How Cults End: The 1776 Restoration Movement

1776 Restoration Movement cult meeting

All cults end in death.

That was my assumption, prior to reading the excellent Cultish: The Language of Fanaticism by Amanda Montell.

Cults are defined by language, according to Montell, which only insiders can understand. Scientology has terminology like valence and thetan that is baffling to outsiders. This is by design, a secret knowledge that only cult members can access.

Language is also a way of identifying the elect. For example, right-wing groups refer to themselves as “Patriots.” Anyone who supports this movement to overthrow the government is a “Patriot” while anyone who opposes them is “Antifa.”

Calling yourself a “Patriot” makes anything possible, even attacking the Capitol. Or as “Patriots” might call it, a normal tourist visit.

Cultish also makes the point that there’s no such thing as brainwashing. There are age-old techniques at manipulation and peer pressure but even in Jonestown, not everyone drank the koolaid. Followers argued with Jim Jones, even after years of indoctrination by him. Some were forced into suicide while others ran off. People retained their free will.

Fortunately, most cults never reach this point. Most just fall apart due to their own internal splits. Followers don’t always follow.

The 1776 Restoration Movement

This is the case of the 1776 Restoration Movement (1776RM), the rump descendent of the People’s Convoy. This small group, which briefly car-camped on the National Mall in the name of freedom, has recently shrunk even smaller.

The 1776 Restoration Movement has split into three factions:

  1. Santa. After being evicted from their West Virginia parking lot/squat camp, the erstwhile 1776RM cult leader “Santa” went to Ohio, where he has filmed videos describing a fantastic organization that doesn’t exist while his elderly mother does chores in the background.
  2. The Patriot Q Faction. The QAnon members of the group leased land in the WV mountains, which they intend to improve into a terrorist training camp/Country Bear Jamboree for fellow “Patriot” groups who want to storm the Capitol again.
  3. The J6 Cult. Those without the means or will to leave the DC area have joined the  cult around January 6th prisoners held at the DC Jail, where they harass corrections officers and make a nuisance of themselves.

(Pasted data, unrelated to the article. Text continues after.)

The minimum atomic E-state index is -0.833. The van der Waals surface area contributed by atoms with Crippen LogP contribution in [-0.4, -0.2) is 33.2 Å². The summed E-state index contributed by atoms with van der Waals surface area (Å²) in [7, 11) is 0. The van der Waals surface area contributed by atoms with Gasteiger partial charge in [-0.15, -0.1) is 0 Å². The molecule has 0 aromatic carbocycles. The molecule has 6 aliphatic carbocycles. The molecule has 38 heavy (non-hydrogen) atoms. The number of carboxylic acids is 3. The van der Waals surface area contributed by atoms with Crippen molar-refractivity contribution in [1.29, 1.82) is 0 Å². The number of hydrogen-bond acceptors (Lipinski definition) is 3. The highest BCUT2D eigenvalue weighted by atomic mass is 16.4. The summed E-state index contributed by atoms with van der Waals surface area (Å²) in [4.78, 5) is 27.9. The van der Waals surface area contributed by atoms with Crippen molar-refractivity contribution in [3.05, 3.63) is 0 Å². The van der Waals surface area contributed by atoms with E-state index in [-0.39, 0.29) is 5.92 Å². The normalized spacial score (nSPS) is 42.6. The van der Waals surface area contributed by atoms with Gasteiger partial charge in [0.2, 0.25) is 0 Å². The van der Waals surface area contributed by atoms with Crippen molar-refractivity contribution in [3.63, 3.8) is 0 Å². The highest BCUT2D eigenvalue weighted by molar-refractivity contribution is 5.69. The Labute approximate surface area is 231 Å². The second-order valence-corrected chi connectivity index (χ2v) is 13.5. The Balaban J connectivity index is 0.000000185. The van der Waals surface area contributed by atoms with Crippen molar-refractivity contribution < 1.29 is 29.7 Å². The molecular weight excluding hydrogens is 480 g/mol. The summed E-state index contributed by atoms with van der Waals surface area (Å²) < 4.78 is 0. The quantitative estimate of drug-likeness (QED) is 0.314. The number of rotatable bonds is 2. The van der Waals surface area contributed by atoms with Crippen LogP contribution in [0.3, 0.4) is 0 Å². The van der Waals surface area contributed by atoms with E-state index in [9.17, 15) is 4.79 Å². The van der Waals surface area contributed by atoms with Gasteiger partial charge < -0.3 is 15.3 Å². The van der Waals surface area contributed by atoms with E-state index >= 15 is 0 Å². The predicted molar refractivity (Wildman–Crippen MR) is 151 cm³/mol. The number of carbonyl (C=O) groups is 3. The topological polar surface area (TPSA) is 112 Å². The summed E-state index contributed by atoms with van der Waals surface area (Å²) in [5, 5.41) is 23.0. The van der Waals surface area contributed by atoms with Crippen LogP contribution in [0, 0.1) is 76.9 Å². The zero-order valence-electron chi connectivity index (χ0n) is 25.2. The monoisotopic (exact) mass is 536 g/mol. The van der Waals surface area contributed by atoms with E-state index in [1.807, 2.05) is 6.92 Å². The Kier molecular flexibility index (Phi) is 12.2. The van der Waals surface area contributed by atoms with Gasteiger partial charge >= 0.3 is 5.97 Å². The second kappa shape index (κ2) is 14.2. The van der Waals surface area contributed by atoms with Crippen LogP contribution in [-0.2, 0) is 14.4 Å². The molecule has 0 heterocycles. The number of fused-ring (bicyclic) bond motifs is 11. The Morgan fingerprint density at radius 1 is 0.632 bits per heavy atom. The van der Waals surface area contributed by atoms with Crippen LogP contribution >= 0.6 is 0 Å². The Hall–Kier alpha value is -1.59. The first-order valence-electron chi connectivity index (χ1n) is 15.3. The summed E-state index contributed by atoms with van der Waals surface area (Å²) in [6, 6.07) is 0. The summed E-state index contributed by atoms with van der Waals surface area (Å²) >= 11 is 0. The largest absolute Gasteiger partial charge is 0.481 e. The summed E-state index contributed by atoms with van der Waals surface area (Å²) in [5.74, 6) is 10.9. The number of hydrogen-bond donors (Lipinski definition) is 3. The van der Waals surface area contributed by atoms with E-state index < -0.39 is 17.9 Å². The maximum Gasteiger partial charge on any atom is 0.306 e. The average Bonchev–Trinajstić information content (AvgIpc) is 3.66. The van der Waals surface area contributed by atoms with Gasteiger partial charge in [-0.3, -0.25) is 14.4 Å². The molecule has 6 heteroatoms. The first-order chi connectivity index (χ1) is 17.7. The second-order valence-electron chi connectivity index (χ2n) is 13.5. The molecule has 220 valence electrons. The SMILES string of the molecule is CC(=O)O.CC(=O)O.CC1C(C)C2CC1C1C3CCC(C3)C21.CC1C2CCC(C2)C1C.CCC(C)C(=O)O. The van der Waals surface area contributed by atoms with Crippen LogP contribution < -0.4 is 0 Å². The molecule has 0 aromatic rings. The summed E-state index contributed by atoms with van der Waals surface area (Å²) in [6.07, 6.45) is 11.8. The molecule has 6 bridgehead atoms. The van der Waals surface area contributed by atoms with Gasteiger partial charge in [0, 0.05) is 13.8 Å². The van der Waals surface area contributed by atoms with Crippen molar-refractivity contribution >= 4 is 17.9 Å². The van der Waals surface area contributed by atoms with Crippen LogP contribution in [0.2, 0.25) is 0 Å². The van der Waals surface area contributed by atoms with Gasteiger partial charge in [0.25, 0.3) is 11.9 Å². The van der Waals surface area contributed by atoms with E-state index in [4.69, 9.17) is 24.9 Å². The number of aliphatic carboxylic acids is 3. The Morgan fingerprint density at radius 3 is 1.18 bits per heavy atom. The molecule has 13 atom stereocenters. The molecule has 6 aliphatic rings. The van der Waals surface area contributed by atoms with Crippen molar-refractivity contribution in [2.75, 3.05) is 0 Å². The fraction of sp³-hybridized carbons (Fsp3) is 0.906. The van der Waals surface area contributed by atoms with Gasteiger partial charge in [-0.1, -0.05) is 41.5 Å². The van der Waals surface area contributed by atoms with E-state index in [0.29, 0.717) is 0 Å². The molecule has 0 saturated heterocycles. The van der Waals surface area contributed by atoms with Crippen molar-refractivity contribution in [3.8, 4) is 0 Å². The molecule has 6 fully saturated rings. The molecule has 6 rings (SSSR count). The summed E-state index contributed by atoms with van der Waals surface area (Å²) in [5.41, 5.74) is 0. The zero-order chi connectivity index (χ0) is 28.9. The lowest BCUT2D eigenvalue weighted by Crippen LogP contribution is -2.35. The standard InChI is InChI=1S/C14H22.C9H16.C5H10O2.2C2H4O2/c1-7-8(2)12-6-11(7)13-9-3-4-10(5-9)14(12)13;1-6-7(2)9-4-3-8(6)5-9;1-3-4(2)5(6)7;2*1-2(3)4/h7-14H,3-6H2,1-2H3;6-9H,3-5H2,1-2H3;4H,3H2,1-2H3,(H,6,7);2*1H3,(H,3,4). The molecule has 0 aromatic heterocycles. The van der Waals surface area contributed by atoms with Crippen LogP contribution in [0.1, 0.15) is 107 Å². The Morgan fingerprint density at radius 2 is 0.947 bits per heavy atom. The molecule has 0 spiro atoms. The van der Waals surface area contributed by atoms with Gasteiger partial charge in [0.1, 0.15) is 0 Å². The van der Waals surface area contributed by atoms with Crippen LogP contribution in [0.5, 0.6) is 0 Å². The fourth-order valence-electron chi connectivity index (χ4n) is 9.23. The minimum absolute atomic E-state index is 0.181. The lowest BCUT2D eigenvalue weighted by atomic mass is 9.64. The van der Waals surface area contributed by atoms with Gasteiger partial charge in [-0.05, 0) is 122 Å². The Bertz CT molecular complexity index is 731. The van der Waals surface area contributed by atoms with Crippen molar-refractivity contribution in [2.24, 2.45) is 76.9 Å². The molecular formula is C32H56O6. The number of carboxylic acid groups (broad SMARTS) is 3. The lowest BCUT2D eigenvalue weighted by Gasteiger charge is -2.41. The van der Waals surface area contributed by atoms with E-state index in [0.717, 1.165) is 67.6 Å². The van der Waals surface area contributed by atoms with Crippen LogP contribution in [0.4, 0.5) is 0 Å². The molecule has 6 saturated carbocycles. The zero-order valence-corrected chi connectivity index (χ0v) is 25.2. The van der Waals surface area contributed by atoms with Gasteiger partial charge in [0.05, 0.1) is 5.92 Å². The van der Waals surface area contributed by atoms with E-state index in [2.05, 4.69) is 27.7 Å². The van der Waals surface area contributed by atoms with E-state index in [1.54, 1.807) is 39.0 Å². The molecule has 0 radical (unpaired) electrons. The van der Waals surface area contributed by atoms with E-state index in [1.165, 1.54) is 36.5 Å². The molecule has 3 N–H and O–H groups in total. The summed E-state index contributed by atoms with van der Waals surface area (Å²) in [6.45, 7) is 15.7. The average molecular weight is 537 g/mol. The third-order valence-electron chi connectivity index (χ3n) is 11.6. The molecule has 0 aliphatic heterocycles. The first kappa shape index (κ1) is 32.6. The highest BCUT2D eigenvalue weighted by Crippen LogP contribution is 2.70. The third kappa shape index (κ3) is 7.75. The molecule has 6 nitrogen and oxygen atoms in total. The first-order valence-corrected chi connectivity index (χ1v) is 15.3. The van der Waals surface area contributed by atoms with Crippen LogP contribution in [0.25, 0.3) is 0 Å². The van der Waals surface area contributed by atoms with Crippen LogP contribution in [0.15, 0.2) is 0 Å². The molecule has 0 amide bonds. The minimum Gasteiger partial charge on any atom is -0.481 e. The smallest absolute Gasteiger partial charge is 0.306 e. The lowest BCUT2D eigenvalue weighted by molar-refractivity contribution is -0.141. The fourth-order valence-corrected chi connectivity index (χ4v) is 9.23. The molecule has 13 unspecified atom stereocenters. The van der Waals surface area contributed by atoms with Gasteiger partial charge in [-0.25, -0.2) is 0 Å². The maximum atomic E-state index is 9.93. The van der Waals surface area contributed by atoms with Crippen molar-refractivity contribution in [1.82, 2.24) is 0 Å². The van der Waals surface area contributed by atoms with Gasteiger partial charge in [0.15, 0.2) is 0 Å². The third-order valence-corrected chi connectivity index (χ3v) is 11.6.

The Human Cost

On this blog, I have mocked the 1776ers for their fumbling attempts at treason. Watching them on YouTube, it seemed like the craziest, dumbest reality program ever.

Yet, if you look behind the drama of the livestreams, their lives are appallingly sad.

Before 1776RM, these were folks who had jobs, family and indoor toilets – all of which they have lost due to their association with the cult. Early on, cult leaders put out a call for people to sell everything and join them in the name of freedom – and some did.

One woman cashed out her 401K and quit her job to join the group; now she’s semi-homeless. There’s photos of another 1776er online, showing him happy and partying with friends; he now shambles alone through the woods, muttering to himself, like a live-streaming Sasquatch.

Others have been tangled up in legal complications for assaulting counter-protesters or seen their online reputations destroyed by association with the group.

And then there’s this very sad thread on Rose, kicked out of the cult, whereabouts unknown.

This is the wreckage of the 1776 Restoration Movement, a swirl of human flotsam left in the wake of this right-wing movement.

The people who joined this group were not brainwashed. They joined willingly. Most left months ago, for practical reasons or because they decided that the cult wasn’t for them.

The tattered remnants of 1776RM, who haunt the streets of DC with battered, flag-bedecked vehicles, can leave at any time. They retain their free will. All they have to do is turn their cars around and head home.

Author: Joe Flood

Joe Flood is a writer, photographer and web person from Washington, DC. The author of several novels, Joe won the City Paper Fiction Competition in 2020. In his free time, he enjoys wandering about the city taking photos.

4 thoughts on “How Cults End: The 1776 Restoration Movement”

  1. Thank you, Joe. Another beautiful article written with your unique sensitivity towards the subjects and gentle sense of humor. This piece gives me hope for a few reasons: that all cults eventually end, and I never knew that there were survivors of Jonestown. Keep up the excellent work!

    1. Thank you! Cultish goes into the Jonestown story a little more. There’s an audio tape of the event and apparently there was a lot of argument about the need for suicide. Also, other people hid, ran into the jungle or happened to be elsewhere when it went down.

  2. Great writing, Joe! Thanks for writing what I believe is the penultimate chapter of the rusty 1776 Restoration Movement.

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